THE PATH to the biggest game in the Union's five-year existence began on a Tuesday in mid-June with a mildly attended game at PPL Park. An overtime win against the Union's minor league affiliate, it came exactly a week after Jim Curtin took the helm as interim manager of a struggling club.

Ninety-one days later, a vastly improved Union team took the same pitch against the class of MLS, the Seattle Sounders. After more than 90 minutes of scintillating play, a winner was still yet to be determined.

So last night's championship match of the historic Lamar Hunt U.S. Open Cup went to extra time. Twelve minutes in, Seattle star Clint Dempsey, the U.S. men's national team captain, buried a shot past Philadelphia goalkeeper Zac MacMath and the Union was denied its first trophy.

Obafemi Martins, who came off the bench and assisted on Dempsey's goal, added a goal in the 114th minute to ensure the Sounders left with a thrilling, 3-1 victory in front of a boisterous crowd.

"Clint's special,'' said Union manager Jim Curtin. "He's been through these games. He knows what he's doing . . . It's no secret he's a winner.''

For Seattle, it was the franchise's fourth U.S. Open Cup championship, tying it with the Chicago Fire for most titles claimed by an MLS club. The Sounders won the tournament 3 consecutive years from 2009 to 2011.

The Union, on the other hand, had never before made it this far. It had its share of chances to leave with the trophy, too. Before Dempsey and Martins executed a nifty give-and-go that led to the go-ahead strike, the Union misfired on two great opportunities in the minutes leading to extra time.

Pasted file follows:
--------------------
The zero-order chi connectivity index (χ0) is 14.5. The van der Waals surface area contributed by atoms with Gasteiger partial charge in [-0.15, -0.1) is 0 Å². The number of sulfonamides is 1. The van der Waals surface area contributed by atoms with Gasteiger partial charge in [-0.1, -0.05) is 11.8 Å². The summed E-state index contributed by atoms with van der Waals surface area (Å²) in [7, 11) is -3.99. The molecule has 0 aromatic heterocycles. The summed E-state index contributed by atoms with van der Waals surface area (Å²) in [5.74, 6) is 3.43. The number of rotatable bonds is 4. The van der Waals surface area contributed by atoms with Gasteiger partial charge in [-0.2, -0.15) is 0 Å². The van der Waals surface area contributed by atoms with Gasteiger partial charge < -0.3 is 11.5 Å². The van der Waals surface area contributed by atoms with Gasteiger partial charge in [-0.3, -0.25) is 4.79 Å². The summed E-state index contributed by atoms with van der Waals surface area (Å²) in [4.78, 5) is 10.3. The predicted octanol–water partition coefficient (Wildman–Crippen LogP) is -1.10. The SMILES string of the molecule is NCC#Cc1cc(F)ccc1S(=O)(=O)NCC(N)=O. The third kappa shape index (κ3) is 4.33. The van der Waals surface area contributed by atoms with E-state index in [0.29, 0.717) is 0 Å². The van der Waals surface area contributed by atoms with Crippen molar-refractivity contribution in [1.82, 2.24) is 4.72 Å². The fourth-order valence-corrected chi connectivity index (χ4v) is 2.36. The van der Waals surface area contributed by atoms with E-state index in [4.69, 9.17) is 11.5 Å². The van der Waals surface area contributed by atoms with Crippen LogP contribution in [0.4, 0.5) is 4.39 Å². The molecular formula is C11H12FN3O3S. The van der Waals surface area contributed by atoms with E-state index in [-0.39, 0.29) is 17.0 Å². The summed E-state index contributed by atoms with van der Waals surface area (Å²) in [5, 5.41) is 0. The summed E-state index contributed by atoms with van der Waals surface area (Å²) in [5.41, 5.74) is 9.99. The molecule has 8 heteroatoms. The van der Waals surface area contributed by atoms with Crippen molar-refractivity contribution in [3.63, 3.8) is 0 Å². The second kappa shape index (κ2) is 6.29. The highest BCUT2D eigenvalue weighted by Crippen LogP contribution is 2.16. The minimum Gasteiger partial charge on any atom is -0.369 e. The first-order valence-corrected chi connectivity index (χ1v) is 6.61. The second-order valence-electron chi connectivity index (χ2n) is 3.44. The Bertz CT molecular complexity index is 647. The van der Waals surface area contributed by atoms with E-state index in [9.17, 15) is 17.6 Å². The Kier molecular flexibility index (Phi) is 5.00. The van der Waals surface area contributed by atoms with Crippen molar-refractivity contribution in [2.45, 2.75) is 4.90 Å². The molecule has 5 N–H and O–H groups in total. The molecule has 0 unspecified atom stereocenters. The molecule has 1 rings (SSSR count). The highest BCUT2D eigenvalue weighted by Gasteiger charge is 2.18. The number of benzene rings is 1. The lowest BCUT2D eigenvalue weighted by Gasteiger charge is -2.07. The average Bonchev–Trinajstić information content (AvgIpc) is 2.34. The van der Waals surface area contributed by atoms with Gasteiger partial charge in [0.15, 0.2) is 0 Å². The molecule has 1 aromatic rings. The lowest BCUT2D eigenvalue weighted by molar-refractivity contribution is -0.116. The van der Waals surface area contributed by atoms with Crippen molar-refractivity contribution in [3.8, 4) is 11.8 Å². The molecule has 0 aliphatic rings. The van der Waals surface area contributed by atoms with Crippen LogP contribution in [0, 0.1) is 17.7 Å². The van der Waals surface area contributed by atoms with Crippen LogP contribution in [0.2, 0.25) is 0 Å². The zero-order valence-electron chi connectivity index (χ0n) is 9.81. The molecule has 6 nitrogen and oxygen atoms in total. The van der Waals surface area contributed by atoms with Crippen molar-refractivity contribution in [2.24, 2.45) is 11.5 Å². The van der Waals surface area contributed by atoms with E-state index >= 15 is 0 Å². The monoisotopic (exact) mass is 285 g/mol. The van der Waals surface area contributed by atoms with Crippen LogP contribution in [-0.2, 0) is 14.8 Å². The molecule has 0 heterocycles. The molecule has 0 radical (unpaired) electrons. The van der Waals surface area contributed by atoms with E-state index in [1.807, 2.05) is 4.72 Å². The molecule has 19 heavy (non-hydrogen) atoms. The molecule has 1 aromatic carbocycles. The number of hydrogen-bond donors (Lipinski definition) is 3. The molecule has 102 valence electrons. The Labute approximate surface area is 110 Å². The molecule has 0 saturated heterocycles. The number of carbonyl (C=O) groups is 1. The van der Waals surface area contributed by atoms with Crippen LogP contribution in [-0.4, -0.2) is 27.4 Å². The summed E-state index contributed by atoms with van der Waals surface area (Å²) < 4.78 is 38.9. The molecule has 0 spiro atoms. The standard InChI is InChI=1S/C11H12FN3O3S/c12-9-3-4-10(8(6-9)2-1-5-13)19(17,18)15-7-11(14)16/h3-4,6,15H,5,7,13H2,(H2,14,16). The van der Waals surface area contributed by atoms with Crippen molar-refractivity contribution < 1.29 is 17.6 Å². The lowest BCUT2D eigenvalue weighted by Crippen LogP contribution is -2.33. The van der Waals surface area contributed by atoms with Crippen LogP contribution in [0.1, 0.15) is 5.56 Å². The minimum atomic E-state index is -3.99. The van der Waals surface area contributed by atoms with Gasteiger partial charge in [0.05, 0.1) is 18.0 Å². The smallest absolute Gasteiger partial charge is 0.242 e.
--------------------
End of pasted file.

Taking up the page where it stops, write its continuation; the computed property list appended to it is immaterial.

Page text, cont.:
The first came in the 88th minute, when Pedro Ribeiro took control of a deflection but saw his shot on an open net stopped by a diving Stefan Frei. Then early in stoppage time, a blast from Vincent Nogueira caromed off the post.

"At the end of the day, Seattle, to their credit, pulled off more plays than us,'' Curtin said.

Philadelphia led Seattle in shots on goal (10-7) and corner kicks (12-7). MacMath, who started over Rais M'Bolhi, the World Cup veteran acquired in late July, recorded four saves. Frei tallied eight.

MacMath was crucial in the team's advancement to the tournament's championship match, making two crucial saves on penalty kicks to clinch last month's semifinal win at FC Dallas. After making three saves in regulation last night, he opened extra time with an impressive stop on a shot by Martins.

After the Union struck first, Seattle's Chad Barrett evened the score in the 47th minute, putting home a header amid traffic in front of the net. It was Barrett's fourth career Open Cup goal, the second of this year's tournament.

The Union broke a scoreless tie in the 38th minute after Cristian Maidana was awarded a free kick. The playmaking midfielder made a fantastic cross and Maurice Edu's header made for the game's first goal and the veteran midfielder's second of the tournament.

Before Edu's goal, each team had failed to convert a point-blank chance. The Union's best previous opportunity came in the 30th minute, when Sebastien Le Toux, whose 14 career Open Cup goals leads the modern era, received a pass from Andrew Wenger, but his shot from in front of the goal was stopped by Frei.

Wenger had a pair of scoring opportunities himself, the first on a header that sailed wide in the 18th minute and then on a wide blast from the left wing in the 34th. Dempsey couldn't capitalize on a chance for Seattle in the 11th minute, firing a shot high on a point-blank attempt from in front of the net. A Chad Marshall header in the 24th minute went wide.

The Union had its 10-game unbeaten streak at PPL Park snapped, dating to a May 17 loss to New England. This was the eighth meeting between Philadelphia and Seattle, but first in the Open Cup.

When it was over, the teams remained on the pitch for a brief award ceremony. The home fans still in attendance offered applause for a hard-fought battle and a memorable tournament run. Sounders captain Brad Evans hoisted the shiny silver cup.